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March 02, 2020

Game On

For award-winning actress/writer Ashly Burch, the gaming’s the thing.

David M. Gutiérrez
  • Apple+ TV

Many would envy Ashly Burch's professional momentum.

The Arizona actress/writer broke into the gaming industry as a BAFTA-nominated voice actress, with roles in Horizon Zero Down, Life is Strange, Borderlands 2 and 3, and Guardians of the Galaxy. As a writer, she won an Emmy for her work on Adventure Time with Finn & Jake. Her gaming and writing experience recently dovetailed into her new role as Rachel, a game tester, on Mythic Quest, the new comedy on Apple TV+.

The brainchild of Charlie Day, Megan Ganz, David Hornsby, and Rob McElhenney, producers of It's Always Sunny in Philadelphia, Mythic Quest looks at a dysfunctional team developing a World of Warcraft-like MMORPG game.


Ashly Burch: This is my first on-camera room. You're surrounded by some of the funniest people on the planet; just a murderer's row of hilarious people. Forgive the gaming pun, but there was a leveling-up.


What was appealing about the character of Rachel to you? What can you tell us about her?



Rachel is a tester the game company in quality assurance to make sure there aren't any glitches in the game. The fun thing about her storyline is she's part of the "will they/won't they", the only love story in the office. She's in love with her co-tester Dana (Imani Hakim).

She's a fun character because she's extremely opinionated and doesn't have a very developed sense of shame or social boundaries. She's very hot-headed with a strict moral compass. I love her love story with Dana and that it's a love story between two women.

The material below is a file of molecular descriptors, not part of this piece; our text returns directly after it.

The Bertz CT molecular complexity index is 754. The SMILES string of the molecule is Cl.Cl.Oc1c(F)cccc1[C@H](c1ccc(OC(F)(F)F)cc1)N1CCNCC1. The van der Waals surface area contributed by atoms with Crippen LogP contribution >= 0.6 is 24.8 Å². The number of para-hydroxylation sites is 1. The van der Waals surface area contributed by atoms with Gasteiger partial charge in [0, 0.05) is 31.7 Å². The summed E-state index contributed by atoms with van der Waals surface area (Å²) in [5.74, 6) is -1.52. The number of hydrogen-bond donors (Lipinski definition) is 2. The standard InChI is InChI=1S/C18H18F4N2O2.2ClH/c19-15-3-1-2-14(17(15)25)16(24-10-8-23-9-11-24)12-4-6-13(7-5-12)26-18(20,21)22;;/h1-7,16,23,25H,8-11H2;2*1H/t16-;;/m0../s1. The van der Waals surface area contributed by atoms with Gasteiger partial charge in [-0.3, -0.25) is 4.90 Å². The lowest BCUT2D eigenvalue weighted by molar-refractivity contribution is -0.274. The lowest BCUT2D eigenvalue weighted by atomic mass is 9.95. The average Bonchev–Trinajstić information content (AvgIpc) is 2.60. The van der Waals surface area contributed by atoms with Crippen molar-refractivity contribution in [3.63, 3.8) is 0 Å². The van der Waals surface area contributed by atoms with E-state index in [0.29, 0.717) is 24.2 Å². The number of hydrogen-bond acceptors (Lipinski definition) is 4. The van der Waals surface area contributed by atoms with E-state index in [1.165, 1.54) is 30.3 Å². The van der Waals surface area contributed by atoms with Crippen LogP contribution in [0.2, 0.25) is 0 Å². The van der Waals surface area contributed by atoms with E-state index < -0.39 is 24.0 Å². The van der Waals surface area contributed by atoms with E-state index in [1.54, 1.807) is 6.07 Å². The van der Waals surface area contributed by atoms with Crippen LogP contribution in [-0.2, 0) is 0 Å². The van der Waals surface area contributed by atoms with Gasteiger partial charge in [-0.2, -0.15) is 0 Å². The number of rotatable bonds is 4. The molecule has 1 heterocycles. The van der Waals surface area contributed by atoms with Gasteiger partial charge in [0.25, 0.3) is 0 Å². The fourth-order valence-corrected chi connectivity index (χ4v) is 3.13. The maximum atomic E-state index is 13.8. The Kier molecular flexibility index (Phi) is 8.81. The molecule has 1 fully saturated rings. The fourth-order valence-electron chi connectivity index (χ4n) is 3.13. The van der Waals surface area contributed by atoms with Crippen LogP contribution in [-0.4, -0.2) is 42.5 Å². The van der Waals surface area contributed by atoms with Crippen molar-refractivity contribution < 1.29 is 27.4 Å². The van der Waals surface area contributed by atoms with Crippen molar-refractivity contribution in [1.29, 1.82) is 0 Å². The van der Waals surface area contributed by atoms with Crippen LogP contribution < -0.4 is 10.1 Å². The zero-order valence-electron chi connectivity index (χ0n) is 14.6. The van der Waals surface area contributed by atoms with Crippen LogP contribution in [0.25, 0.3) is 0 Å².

Were you approached for this based on your writing for Adventure Time and your gaming background?



I was on the writing staff for Mythic Quest before I was cast. I didn't know it at the time, but Rob McElhenney had been thinking of me for Rachel.

I remember one of our executive producers, Megan Ganz, had been talking to the writing room about who we thought could play the role. I sheepishly texted her later and asked if I could audition. She said, "Well, actually, Rob had been thinking of you for Rachel." It was serendipitous.

How did your character change from conception to filming? Was it through Rachel and Dana's evolving relationship becoming the heart of the series?

It's interesting being on the first season of show because so much changes at every step of the process, from when you break stories, to when you cast, to when you start filming.

Initially, Rachel was a bit more bullheaded and bit less aware and sensitive to Dana's feelings. I think she was a bit of a runaway train. As we started developing [the series] more, and when we cast me and Imani Hakim, we discovered what we wanted the characters to be.

We kept a lot of Rachel's brashness, her willingness to speak in a meeting where she'd shouldn't, but the relationship between her and Dana became more reciprocal and sweeter. We grounded her and made the relationship between her and Dana, as you said, the heart of the story.

Having a "will they/won't they" relationship can be risky in an ongoing series when it becomes a major focus for a pair of characters. Was that a concern when you started to develop it?

I think "will they/won't they" relationships are fun. That's why they're something that's retuned in a lot of sitcoms. I think the ones that are ultimately successful are the ones between characters that have storylines and desires outside of the romance.

I don't feel particularly worried about it because we all have an awareness of making sure Rachel and Dana are fleshed out with goals and desires beyond just being with each other.